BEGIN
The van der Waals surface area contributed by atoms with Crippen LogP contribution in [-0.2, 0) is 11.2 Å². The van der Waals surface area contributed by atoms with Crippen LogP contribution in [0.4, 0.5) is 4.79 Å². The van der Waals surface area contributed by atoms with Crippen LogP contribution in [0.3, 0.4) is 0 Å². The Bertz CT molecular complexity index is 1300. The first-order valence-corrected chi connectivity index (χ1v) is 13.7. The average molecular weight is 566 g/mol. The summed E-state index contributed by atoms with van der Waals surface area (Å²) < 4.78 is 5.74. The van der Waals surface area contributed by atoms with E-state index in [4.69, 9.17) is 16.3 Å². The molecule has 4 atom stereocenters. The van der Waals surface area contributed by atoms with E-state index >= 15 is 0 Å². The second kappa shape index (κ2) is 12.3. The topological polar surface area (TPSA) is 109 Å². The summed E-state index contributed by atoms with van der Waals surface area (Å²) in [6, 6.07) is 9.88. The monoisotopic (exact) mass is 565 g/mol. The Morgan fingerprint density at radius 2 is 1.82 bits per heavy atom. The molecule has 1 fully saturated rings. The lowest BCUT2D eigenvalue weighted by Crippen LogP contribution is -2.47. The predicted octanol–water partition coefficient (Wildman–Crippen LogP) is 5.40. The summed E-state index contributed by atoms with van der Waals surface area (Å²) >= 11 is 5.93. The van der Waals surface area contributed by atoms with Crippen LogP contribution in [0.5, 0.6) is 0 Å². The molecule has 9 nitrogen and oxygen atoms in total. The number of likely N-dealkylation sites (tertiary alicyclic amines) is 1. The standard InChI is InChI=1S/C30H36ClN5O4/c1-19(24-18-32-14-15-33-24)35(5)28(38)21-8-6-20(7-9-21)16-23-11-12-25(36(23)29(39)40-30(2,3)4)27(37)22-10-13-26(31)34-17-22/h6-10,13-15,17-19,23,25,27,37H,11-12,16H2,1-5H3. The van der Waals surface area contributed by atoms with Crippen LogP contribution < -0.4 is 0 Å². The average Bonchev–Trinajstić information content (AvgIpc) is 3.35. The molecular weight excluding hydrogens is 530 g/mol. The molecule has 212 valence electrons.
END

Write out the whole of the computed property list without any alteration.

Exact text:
The van der Waals surface area contributed by atoms with Crippen LogP contribution in [-0.2, 0) is 11.2 Å². The van der Waals surface area contributed by atoms with Crippen LogP contribution in [0.4, 0.5) is 4.79 Å². The van der Waals surface area contributed by atoms with Crippen LogP contribution in [0.3, 0.4) is 0 Å². The Bertz CT molecular complexity index is 1300. The first-order valence-corrected chi connectivity index (χ1v) is 13.7. The average molecular weight is 566 g/mol. The summed E-state index contributed by atoms with van der Waals surface area (Å²) < 4.78 is 5.74. The van der Waals surface area contributed by atoms with E-state index in [4.69, 9.17) is 16.3 Å². The molecule has 4 atom stereocenters. The van der Waals surface area contributed by atoms with E-state index >= 15 is 0 Å². The second kappa shape index (κ2) is 12.3. The topological polar surface area (TPSA) is 109 Å². The summed E-state index contributed by atoms with van der Waals surface area (Å²) in [6, 6.07) is 9.88. The monoisotopic (exact) mass is 565 g/mol. The Morgan fingerprint density at radius 2 is 1.82 bits per heavy atom. The molecule has 1 fully saturated rings. The lowest BCUT2D eigenvalue weighted by Crippen LogP contribution is -2.47. The predicted octanol–water partition coefficient (Wildman–Crippen LogP) is 5.40. The summed E-state index contributed by atoms with van der Waals surface area (Å²) >= 11 is 5.93. The van der Waals surface area contributed by atoms with Crippen LogP contribution in [0.5, 0.6) is 0 Å². The molecule has 9 nitrogen and oxygen atoms in total. The number of likely N-dealkylation sites (tertiary alicyclic amines) is 1. The standard InChI is InChI=1S/C30H36ClN5O4/c1-19(24-18-32-14-15-33-24)35(5)28(38)21-8-6-20(7-9-21)16-23-11-12-25(36(23)29(39)40-30(2,3)4)27(37)22-10-13-26(31)34-17-22/h6-10,13-15,17-19,23,25,27,37H,11-12,16H2,1-5H3. The van der Waals surface area contributed by atoms with Crippen LogP contribution < -0.4 is 0 Å². The average Bonchev–Trinajstić information content (AvgIpc) is 3.35. The molecular weight excluding hydrogens is 530 g/mol. The molecule has 212 valence electrons.